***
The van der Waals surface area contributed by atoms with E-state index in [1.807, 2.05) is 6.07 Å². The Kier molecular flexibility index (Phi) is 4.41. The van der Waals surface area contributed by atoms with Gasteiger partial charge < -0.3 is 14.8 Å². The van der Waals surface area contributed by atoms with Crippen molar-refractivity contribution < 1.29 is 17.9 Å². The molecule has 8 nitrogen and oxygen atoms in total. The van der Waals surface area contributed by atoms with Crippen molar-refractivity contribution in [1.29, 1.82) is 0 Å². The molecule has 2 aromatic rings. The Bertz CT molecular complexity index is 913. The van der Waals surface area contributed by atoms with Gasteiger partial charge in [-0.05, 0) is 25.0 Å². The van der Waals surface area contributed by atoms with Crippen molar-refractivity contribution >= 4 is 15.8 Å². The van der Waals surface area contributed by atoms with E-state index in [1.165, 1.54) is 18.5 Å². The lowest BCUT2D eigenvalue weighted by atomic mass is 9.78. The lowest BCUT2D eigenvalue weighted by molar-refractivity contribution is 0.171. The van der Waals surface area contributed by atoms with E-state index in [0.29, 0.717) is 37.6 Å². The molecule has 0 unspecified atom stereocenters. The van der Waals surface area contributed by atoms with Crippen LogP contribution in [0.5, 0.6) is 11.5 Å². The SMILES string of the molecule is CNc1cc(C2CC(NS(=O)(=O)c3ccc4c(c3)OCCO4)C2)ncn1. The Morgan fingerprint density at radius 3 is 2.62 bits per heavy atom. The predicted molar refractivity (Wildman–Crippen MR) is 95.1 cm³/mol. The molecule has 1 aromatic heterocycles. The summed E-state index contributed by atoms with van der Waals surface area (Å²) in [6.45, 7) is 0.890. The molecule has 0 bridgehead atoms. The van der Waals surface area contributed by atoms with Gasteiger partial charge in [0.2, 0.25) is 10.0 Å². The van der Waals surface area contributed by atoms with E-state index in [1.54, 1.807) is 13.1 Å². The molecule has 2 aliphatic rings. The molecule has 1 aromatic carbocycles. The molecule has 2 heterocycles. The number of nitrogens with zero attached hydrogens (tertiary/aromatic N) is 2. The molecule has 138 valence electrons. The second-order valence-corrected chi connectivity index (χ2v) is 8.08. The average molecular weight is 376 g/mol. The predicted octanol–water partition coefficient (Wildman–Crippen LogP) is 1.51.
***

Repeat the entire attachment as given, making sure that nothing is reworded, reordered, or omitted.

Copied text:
The van der Waals surface area contributed by atoms with E-state index in [1.807, 2.05) is 6.07 Å². The Kier molecular flexibility index (Phi) is 4.41. The van der Waals surface area contributed by atoms with Gasteiger partial charge < -0.3 is 14.8 Å². The van der Waals surface area contributed by atoms with Crippen molar-refractivity contribution < 1.29 is 17.9 Å². The molecule has 8 nitrogen and oxygen atoms in total. The van der Waals surface area contributed by atoms with Crippen molar-refractivity contribution in [1.29, 1.82) is 0 Å². The molecule has 2 aromatic rings. The Bertz CT molecular complexity index is 913. The van der Waals surface area contributed by atoms with Gasteiger partial charge in [-0.05, 0) is 25.0 Å². The van der Waals surface area contributed by atoms with Crippen molar-refractivity contribution >= 4 is 15.8 Å². The van der Waals surface area contributed by atoms with E-state index in [1.165, 1.54) is 18.5 Å². The lowest BCUT2D eigenvalue weighted by atomic mass is 9.78. The lowest BCUT2D eigenvalue weighted by molar-refractivity contribution is 0.171. The van der Waals surface area contributed by atoms with E-state index in [0.29, 0.717) is 37.6 Å². The molecule has 0 unspecified atom stereocenters. The van der Waals surface area contributed by atoms with Crippen LogP contribution in [0.5, 0.6) is 11.5 Å². The SMILES string of the molecule is CNc1cc(C2CC(NS(=O)(=O)c3ccc4c(c3)OCCO4)C2)ncn1. The Morgan fingerprint density at radius 3 is 2.62 bits per heavy atom. The predicted molar refractivity (Wildman–Crippen MR) is 95.1 cm³/mol. The molecule has 1 aromatic heterocycles. The summed E-state index contributed by atoms with van der Waals surface area (Å²) in [6.45, 7) is 0.890. The molecule has 0 bridgehead atoms. The van der Waals surface area contributed by atoms with Gasteiger partial charge in [0.2, 0.25) is 10.0 Å². The van der Waals surface area contributed by atoms with E-state index in [1.54, 1.807) is 13.1 Å². The molecule has 2 aliphatic rings. The molecule has 1 aromatic carbocycles. The molecule has 2 heterocycles. The number of nitrogens with zero attached hydrogens (tertiary/aromatic N) is 2. The molecule has 138 valence electrons. The second-order valence-corrected chi connectivity index (χ2v) is 8.08. The average molecular weight is 376 g/mol. The predicted octanol–water partition coefficient (Wildman–Crippen LogP) is 1.51.